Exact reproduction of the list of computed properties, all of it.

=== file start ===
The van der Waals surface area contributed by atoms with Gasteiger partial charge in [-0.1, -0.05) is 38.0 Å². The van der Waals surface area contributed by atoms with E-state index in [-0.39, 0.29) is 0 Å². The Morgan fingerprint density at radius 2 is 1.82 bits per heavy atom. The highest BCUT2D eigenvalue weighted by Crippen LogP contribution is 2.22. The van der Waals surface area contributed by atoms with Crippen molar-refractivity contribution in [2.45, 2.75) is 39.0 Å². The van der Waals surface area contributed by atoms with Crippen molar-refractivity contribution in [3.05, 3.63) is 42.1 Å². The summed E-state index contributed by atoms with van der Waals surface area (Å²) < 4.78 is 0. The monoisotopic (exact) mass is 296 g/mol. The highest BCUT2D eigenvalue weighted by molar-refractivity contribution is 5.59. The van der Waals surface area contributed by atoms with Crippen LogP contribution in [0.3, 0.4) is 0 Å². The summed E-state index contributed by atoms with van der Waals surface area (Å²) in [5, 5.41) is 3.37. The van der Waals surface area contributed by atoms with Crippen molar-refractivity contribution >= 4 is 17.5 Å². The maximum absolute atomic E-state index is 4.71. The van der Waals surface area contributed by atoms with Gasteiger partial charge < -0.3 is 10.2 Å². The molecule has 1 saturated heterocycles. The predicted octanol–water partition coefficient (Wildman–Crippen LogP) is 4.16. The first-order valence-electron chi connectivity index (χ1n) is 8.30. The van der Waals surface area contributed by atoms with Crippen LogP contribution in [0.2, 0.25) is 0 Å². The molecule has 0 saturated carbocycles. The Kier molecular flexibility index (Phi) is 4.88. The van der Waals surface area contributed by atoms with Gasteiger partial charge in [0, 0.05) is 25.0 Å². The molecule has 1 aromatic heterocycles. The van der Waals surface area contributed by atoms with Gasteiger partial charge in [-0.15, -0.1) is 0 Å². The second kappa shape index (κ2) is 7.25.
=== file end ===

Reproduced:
The van der Waals surface area contributed by atoms with Gasteiger partial charge in [-0.1, -0.05) is 38.0 Å². The van der Waals surface area contributed by atoms with E-state index in [-0.39, 0.29) is 0 Å². The Morgan fingerprint density at radius 2 is 1.82 bits per heavy atom. The highest BCUT2D eigenvalue weighted by Crippen LogP contribution is 2.22. The van der Waals surface area contributed by atoms with Crippen molar-refractivity contribution in [2.45, 2.75) is 39.0 Å². The van der Waals surface area contributed by atoms with Crippen molar-refractivity contribution in [3.05, 3.63) is 42.1 Å². The summed E-state index contributed by atoms with van der Waals surface area (Å²) < 4.78 is 0. The monoisotopic (exact) mass is 296 g/mol. The highest BCUT2D eigenvalue weighted by molar-refractivity contribution is 5.59. The van der Waals surface area contributed by atoms with Crippen LogP contribution in [0.3, 0.4) is 0 Å². The summed E-state index contributed by atoms with van der Waals surface area (Å²) in [5, 5.41) is 3.37. The van der Waals surface area contributed by atoms with Crippen molar-refractivity contribution >= 4 is 17.5 Å². The maximum absolute atomic E-state index is 4.71. The van der Waals surface area contributed by atoms with Gasteiger partial charge < -0.3 is 10.2 Å². The molecule has 1 saturated heterocycles. The predicted octanol–water partition coefficient (Wildman–Crippen LogP) is 4.16. The first-order valence-electron chi connectivity index (χ1n) is 8.30. The van der Waals surface area contributed by atoms with Crippen LogP contribution in [0.2, 0.25) is 0 Å². The molecule has 0 saturated carbocycles. The Kier molecular flexibility index (Phi) is 4.88. The van der Waals surface area contributed by atoms with Gasteiger partial charge in [0, 0.05) is 25.0 Å². The molecule has 1 aromatic heterocycles. The van der Waals surface area contributed by atoms with Gasteiger partial charge in [-0.15, -0.1) is 0 Å². The second kappa shape index (κ2) is 7.25.